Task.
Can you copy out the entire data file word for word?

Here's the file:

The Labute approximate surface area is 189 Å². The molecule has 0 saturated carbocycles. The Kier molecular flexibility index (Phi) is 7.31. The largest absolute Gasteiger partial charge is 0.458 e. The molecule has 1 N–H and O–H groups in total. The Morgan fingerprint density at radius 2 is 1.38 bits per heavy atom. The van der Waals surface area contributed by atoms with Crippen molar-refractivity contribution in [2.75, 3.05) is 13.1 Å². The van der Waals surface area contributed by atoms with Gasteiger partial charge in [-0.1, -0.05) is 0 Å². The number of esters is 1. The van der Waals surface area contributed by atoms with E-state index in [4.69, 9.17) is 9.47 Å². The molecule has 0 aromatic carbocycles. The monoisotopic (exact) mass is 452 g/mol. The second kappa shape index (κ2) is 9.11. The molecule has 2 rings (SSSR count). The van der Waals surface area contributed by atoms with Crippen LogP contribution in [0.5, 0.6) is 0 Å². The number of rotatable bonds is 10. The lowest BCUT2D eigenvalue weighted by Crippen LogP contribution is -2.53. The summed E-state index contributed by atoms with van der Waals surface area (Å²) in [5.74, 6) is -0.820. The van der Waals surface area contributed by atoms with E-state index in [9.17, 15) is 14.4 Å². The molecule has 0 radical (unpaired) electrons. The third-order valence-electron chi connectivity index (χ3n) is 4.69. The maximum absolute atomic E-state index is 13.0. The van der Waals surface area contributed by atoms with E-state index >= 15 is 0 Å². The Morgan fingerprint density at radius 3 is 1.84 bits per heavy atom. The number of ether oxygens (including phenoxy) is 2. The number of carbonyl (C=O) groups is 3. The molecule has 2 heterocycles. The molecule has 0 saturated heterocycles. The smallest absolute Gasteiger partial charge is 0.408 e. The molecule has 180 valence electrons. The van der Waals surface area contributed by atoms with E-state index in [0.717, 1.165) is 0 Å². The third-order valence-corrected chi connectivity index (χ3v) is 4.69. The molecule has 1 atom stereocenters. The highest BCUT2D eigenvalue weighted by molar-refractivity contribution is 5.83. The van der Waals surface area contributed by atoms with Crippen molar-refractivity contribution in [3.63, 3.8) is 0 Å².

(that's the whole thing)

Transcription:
The Labute approximate surface area is 189 Å². The molecule has 0 saturated carbocycles. The Kier molecular flexibility index (Phi) is 7.31. The largest absolute Gasteiger partial charge is 0.458 e. The molecule has 1 N–H and O–H groups in total. The Morgan fingerprint density at radius 2 is 1.38 bits per heavy atom. The van der Waals surface area contributed by atoms with Crippen molar-refractivity contribution in [2.75, 3.05) is 13.1 Å². The van der Waals surface area contributed by atoms with Gasteiger partial charge in [-0.1, -0.05) is 0 Å². The number of esters is 1. The van der Waals surface area contributed by atoms with E-state index in [4.69, 9.17) is 9.47 Å². The molecule has 0 aromatic carbocycles. The monoisotopic (exact) mass is 452 g/mol. The second kappa shape index (κ2) is 9.11. The molecule has 2 rings (SSSR count). The van der Waals surface area contributed by atoms with Crippen LogP contribution in [0.5, 0.6) is 0 Å². The number of rotatable bonds is 10. The lowest BCUT2D eigenvalue weighted by Crippen LogP contribution is -2.53. The summed E-state index contributed by atoms with van der Waals surface area (Å²) in [5.74, 6) is -0.820. The van der Waals surface area contributed by atoms with E-state index in [9.17, 15) is 14.4 Å². The molecule has 0 radical (unpaired) electrons. The third-order valence-electron chi connectivity index (χ3n) is 4.69. The maximum absolute atomic E-state index is 13.0. The van der Waals surface area contributed by atoms with E-state index >= 15 is 0 Å². The Morgan fingerprint density at radius 3 is 1.84 bits per heavy atom. The number of ether oxygens (including phenoxy) is 2. The number of carbonyl (C=O) groups is 3. The molecule has 2 heterocycles. The molecule has 0 saturated heterocycles. The smallest absolute Gasteiger partial charge is 0.408 e. The molecule has 180 valence electrons. The van der Waals surface area contributed by atoms with E-state index in [0.717, 1.165) is 0 Å². The third-order valence-corrected chi connectivity index (χ3v) is 4.69. The molecule has 1 atom stereocenters. The highest BCUT2D eigenvalue weighted by molar-refractivity contribution is 5.83. The van der Waals surface area contributed by atoms with Crippen molar-refractivity contribution in [3.63, 3.8) is 0 Å².